“Too complicated” claim denounced by disability campaigners

Please note: The current Coronavirus Covid-19 pandemic is fast moving, and reactions to it seem to update not just day-by-day but minute-by-minute. Obviously, this site was not designed to bring you the very latest developments in a ‘breaking news’ story such as this. Instead, this site will continue to include news and opinions relating to major events, policy changes, and so on.


What a load of absolute BS! This pathetic excuse for a government has refused t give people with disabilities the same extra support given to recipients of another government benefit because of the crisis caused by COVID-19.

Although the decision is disgraceful, it is not unexpected. After all, neither this government, nor its equally shabby predecessor, have shown any care or compassion towards people living with disabilities.

What is shocking, however, is its disingenuous claim that giving extra support to those who receive disability benefits is somehow ‘too complicated’ for its computer system to handle. What pure and utter nonsense, to put it politely. The same government computer handles the ludicrously small Christmas bonus to the very same people.

Last month, more than 115,000 people signed the ‘Don’t Leave Disabled People Behind’ petition to prime minister Boris Johnson’s UK government. The petition called for all out of work benefits, such as Employment and Support Allowance (ESA), to receive the emergency £20 a week top up given to Universal Credit.

But the UK Government has said it’s “too complicated” for its computer system.


Prime minister Boris Johnson with chancellor of the exchequer Rishi Savek. (Pic: The Guardian).

As part of the Disability Benefits Consortium (DBC), a network of over 100 organisations, the MS Society has now written to chancellor of the exchequer Rishi Sunak.

The letter urges Sunak to stop this ‘discrimination against disabled people’, by extending the top-up and backdating pay to when the Universal Credit increase was introduced on April 6.

Denied vital support

ms societyThe MS Society points to the example of Chris Bourne, 60, who is from Leeds, Yorkshire. He gave up work in 2019 to care for his wife Dawn who lives with secondary progressive MS. Dawn receives ESA so does not qualify for the extra £20 a week.

Chris says: “Dawn is among the most vulnerable people in this country, so it doesn’t make sense why we can’t get the £20 uplift. It might have only been a few months, but council tax and the water bill has already gone up.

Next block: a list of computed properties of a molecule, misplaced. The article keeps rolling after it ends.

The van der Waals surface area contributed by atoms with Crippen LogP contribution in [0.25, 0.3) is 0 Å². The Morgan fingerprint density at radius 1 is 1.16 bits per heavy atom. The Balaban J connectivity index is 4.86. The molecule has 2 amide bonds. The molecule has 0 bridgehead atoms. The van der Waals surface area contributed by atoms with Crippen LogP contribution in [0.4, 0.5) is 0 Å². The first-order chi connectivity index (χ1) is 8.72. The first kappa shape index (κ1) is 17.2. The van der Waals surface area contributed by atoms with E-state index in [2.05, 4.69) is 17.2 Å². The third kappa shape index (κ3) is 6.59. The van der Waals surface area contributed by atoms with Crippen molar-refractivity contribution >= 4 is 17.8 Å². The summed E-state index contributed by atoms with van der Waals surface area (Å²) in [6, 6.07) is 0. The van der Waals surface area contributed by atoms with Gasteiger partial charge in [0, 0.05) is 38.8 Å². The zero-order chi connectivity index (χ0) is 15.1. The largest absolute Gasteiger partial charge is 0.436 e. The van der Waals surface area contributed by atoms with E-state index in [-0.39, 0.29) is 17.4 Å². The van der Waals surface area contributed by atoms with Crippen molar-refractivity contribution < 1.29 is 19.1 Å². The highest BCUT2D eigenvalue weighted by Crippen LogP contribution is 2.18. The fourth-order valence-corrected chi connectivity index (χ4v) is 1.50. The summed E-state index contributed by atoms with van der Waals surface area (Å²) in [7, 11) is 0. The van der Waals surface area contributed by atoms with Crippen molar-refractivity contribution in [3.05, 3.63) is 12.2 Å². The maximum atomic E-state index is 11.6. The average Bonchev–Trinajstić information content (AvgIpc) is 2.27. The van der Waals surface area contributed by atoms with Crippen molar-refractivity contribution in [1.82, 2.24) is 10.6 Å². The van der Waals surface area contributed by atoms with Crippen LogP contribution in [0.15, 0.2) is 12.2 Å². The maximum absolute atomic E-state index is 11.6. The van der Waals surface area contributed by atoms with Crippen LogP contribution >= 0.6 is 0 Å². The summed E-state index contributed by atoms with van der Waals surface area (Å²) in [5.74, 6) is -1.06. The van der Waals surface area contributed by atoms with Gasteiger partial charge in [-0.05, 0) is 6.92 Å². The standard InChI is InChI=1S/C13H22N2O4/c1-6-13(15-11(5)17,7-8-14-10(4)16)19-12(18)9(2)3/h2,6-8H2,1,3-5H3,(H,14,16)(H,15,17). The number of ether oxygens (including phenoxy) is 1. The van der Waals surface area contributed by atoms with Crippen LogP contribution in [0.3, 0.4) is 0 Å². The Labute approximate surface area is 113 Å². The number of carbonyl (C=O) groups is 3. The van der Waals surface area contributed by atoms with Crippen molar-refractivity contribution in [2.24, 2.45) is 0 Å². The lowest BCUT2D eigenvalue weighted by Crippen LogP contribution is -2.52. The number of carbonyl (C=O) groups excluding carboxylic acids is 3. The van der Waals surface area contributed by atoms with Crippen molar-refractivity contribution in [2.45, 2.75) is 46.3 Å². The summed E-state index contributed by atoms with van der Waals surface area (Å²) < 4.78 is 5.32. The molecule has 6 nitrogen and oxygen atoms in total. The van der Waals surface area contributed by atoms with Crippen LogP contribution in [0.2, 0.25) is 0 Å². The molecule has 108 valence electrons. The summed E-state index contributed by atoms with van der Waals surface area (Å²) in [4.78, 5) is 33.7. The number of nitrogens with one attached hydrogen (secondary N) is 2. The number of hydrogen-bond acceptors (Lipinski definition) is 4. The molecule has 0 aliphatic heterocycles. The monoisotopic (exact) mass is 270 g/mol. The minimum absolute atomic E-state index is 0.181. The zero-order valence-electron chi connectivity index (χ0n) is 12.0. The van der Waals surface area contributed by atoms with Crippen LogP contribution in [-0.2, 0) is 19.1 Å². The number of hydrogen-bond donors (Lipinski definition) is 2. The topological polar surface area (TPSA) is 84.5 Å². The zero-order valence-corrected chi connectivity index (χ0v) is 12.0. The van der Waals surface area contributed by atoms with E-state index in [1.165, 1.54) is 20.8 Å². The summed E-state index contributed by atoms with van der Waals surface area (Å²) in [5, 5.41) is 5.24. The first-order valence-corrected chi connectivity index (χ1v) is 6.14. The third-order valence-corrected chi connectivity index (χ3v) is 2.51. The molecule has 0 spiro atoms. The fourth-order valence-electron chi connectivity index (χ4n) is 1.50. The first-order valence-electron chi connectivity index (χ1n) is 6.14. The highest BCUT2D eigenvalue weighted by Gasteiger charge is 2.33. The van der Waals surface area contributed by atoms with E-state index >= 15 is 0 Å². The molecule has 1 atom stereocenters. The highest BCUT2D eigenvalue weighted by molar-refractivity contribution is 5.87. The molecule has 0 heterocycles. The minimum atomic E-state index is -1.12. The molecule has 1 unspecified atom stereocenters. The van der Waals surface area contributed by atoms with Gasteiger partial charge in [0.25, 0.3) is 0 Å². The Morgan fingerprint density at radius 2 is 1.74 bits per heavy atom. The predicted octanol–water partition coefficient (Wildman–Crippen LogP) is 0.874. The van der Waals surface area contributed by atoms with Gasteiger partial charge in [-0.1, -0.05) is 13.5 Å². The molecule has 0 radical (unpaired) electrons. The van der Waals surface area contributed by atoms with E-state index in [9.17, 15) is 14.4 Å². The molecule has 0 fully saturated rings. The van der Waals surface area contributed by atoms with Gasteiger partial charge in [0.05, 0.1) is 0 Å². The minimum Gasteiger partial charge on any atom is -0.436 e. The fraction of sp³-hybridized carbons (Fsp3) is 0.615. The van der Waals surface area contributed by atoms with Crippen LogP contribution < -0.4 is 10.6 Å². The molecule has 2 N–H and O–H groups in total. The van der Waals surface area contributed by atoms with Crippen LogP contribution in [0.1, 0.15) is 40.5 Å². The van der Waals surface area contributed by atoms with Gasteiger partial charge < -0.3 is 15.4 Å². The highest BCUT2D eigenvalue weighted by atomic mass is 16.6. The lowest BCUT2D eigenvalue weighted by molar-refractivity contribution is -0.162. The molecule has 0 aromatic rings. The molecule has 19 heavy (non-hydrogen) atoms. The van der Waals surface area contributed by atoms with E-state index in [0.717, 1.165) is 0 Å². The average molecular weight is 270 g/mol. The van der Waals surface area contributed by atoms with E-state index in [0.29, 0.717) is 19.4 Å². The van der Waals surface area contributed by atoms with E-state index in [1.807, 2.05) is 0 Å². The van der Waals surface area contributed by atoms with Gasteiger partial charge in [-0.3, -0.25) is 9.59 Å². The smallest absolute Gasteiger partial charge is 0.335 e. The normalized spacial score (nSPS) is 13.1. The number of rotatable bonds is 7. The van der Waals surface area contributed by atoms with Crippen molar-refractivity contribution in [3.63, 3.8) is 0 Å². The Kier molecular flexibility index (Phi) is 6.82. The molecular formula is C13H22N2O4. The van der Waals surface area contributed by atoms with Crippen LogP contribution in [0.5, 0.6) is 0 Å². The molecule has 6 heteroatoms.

“Having that £20 would help towards these essential bills – especially as I have no real wage other than the weekly £67 I get as a carer. We need that financial support.”

Anastasia Berry, MS Society policy manager, and DBC policy co-chair.

Anastasia Berry, MS Society policy manager and DBC policy co-chair, said: “More than 130,000 people live with MS in the UK, and many who receive out of work benefits are being denied extra financial support at a time when they need it the most.

“To say the reason is because it’s ‘too complicated’ is a slap in the face for the thousands of people in vulnerable situations who have been hit with extra costs to survive the pandemic. This is not an acceptable excuse, and we urgently need to see an increase in ESA and other legacy benefits so those living with MS, and other disabled people, aren’t left behind.”

Editor’s note

It is the policy of this blog to refer to ‘people with disabilities’, NOT ‘disabled people’. However, when an individual or organisation is quoted directly, it is reported accurately. It would be wrong, and unethical, to change their choice of words.

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Please note that being born in the UK, all my posts, are written using British English spelling.

For example:

Centre                              not center (except in names, Centers of Disease Control)                  Colour                              not color                                                                                                                      Diarrhoea                       not diarrhea                                                                                                  Haematology                not hematology                                                                                Haematopoietic          not hematopoietic

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50shadesofsun.com is the personal website of Ian Franks. He enjoyed a successful career as a journalist, from reporter to editor in the print media. He gained a Journalist of the Year award in his native UK. More recently, he was a freelance medical writer and editor for various health information sites. Ian received a diagnosis of MS in 2002 and now lives in the south of Spain. He uses a wheelchair and advocates on mobility and accessibility issues.

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Note: Health-related information available on 50shadesofsun website is for your general knowledge only. It is not a substitute for medical advice or treatment for specific medical conditions. Ian is not a doctor, so cannot and does not give you medical advice. You should seek prompt medical care for any specific health issues. Also, consult a doctor before starting a new diet or exercise programme. Any opinions expressed are purely his own unless otherwise stated.


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